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Thread: Suggestions for machine to take RVing

  1. #76
    Senior Member Numa's Avatar
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    If you are only piecing, the 301 is great. I prefer it to the FW. It's gear driven so it's more powerful than the FW and has a larger throat area. But it is a straight stitch only. The feed dogs drop though so you can do free motion quilting with it. I love mine and they are not nearly as expensive as the FW.

  2. #77
    Super Member featherweight's Avatar
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    I have to agree with you on the 301. I sell them both but the 301 is a stronger machine. You can purchase a zig zag attachment if you really want to do a zig zag stitch.I really love them both though....

  3. #78
    Senior Member Earleen's Avatar
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    We full timed for 10 years and I took my Viking with the embodiery attachment all the time. Lots of storage and room to set up on table. Not a problem. Have fun.
    Quote Originally Posted by MamaBear61
    My DH and I are currently thinking of upgrading our current RV to a 5th wheel and spending more time travelling. I would like to have a machine to take along. I currently use a Pfaff 7550 and 1200 at home but both are too bulky to take along.
    For those that use machines while travelling what machine do you take along?
    TIA,

  4. #79

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    I have the Janome Gem Gold and love it!

  5. #80
    GrannyB's Avatar
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    Quote Originally Posted by 2pedersens
    Okay. So I will be the oddball here. We are fulltime RVing. Quilting is my hobby, my entertainment. My husband just bought me a Janome 11000SE. It's awesome. We have travel companions and she quilts (in fact, she is the one that got me started sewing again.). She also has a Janome 11000. We have a wonderful time on the road visiting quilt and fabric shops across the U.S. I would do without pots and pans before I would do without my sewing machine. :)
    Me, too! LOVE my 11000, and my Janome 7700--and we, too, are full-timers. Have my 11000 in the RV, and will have the 7700 in the sewing room at our RV resort in the winter. But summertime, they are BOTH in the RV.

  6. #81

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    I to recommend the Janome Jem Platinum. I take it traveling with me and sew in hotel rooms while DH is at meetings. It is awesome.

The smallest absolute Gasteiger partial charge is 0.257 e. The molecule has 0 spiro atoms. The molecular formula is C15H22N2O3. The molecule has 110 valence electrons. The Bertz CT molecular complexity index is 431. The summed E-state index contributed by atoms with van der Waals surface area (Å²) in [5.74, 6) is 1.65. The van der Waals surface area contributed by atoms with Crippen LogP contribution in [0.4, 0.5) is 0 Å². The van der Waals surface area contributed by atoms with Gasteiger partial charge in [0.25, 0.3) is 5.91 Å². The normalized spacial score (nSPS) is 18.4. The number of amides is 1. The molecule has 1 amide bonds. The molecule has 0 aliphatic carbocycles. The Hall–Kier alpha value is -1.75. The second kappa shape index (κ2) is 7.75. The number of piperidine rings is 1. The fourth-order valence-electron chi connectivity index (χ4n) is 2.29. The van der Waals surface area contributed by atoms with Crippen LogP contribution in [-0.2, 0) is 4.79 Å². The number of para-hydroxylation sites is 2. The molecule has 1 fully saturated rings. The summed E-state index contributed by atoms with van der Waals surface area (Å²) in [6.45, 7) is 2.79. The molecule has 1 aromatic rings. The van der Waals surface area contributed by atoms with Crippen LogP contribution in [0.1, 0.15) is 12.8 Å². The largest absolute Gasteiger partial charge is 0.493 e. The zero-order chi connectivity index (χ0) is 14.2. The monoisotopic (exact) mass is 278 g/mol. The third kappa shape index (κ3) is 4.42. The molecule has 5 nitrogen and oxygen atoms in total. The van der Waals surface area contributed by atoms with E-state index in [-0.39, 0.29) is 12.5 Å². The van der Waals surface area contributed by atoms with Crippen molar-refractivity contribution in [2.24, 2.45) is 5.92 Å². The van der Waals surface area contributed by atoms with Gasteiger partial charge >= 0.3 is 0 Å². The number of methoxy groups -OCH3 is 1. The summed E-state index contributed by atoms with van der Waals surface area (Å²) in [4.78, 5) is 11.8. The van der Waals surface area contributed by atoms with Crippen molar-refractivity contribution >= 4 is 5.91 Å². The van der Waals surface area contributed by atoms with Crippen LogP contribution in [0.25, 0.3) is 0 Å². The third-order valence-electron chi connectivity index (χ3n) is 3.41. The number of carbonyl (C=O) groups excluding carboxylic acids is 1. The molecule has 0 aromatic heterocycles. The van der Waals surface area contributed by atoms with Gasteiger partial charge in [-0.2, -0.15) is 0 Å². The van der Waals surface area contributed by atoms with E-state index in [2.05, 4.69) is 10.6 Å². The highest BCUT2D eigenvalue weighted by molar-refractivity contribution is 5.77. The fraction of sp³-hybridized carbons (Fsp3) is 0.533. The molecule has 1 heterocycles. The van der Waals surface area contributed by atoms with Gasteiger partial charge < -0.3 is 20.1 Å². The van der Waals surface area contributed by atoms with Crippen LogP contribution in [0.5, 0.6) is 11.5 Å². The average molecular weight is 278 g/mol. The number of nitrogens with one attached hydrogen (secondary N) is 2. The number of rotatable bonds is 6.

7. #82
    Super Member Dodie's Avatar
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    we go to Az. in the winter with our 5th wheel and my siger featherweight goes with me does not take much room and easy to carry to the clubhouse

  8. #83
    Super Member purplefiend's Avatar
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    I'm not an RVer, but my favorite machines for classes and quilting bee is a featherweight or my Janome Jem Gold 2. I bought the Jem for $129 used, a great little machine; sews
    smoothly and quietly. I was pleasantly surprised when I tried it at the store.

  9. #84
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    I agree, a Featherweight would be the best ever.. but several of the gals (8 from our group!) I quilt with have bought the new little Bernina machine.. They're are all Black (I think it's the only color), is quite inexpensive, has several choices of stitches and needle positions.. They've had theirs for months and they all love their machines.. If I were looking for a small, light weight machine I would certainly check out the Bernina before I decided on one!

  10. #85
    ForestHobbit's Avatar
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    Featherweight . . . . watch ebay and Craig's List. Also garage sales, estate sales and thrift shops. Good luck.

  11. #86
    Member Marie R's Avatar
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    Quote Originally Posted by 2pedersens
    Okay. So I will be the oddball here. We are fulltime RVing. Quilting is my hobby, my entertainment. My husband just bought me a Janome 11000SE. It's awesome. We have travel companions and she quilts (in fact, she is the one that got me started sewing again.). She also has a Janome 11000. We have a wonderful time on the road visiting quilt and fabric shops across the U.S. I would do without pots and pans before I would do without my sewing machine. :)
    Oh I am so happy to find a quilter who uses a Janome 11000. Please tell me which stitch you use to quilt with. Do you use a locking stitch? There are so many starts and stops with the quilt I am working on and adjusting the stitch each time seems not the easy way. I would appreciate any info you could give me since I am new to quilting.

  12. #87
    Member 3plus2granny's Avatar
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    Keep looking for a FW. We RV and it'll fit in any whole. If you settle into an RV resort for the winter, you'll be surprised to find a quilting group at the campsite. Last year we visited Florida and I was sewing on my deck. And the next thing I knew, my neighbor came over. She was in a group and noticed my FW. Quilters are the friendliest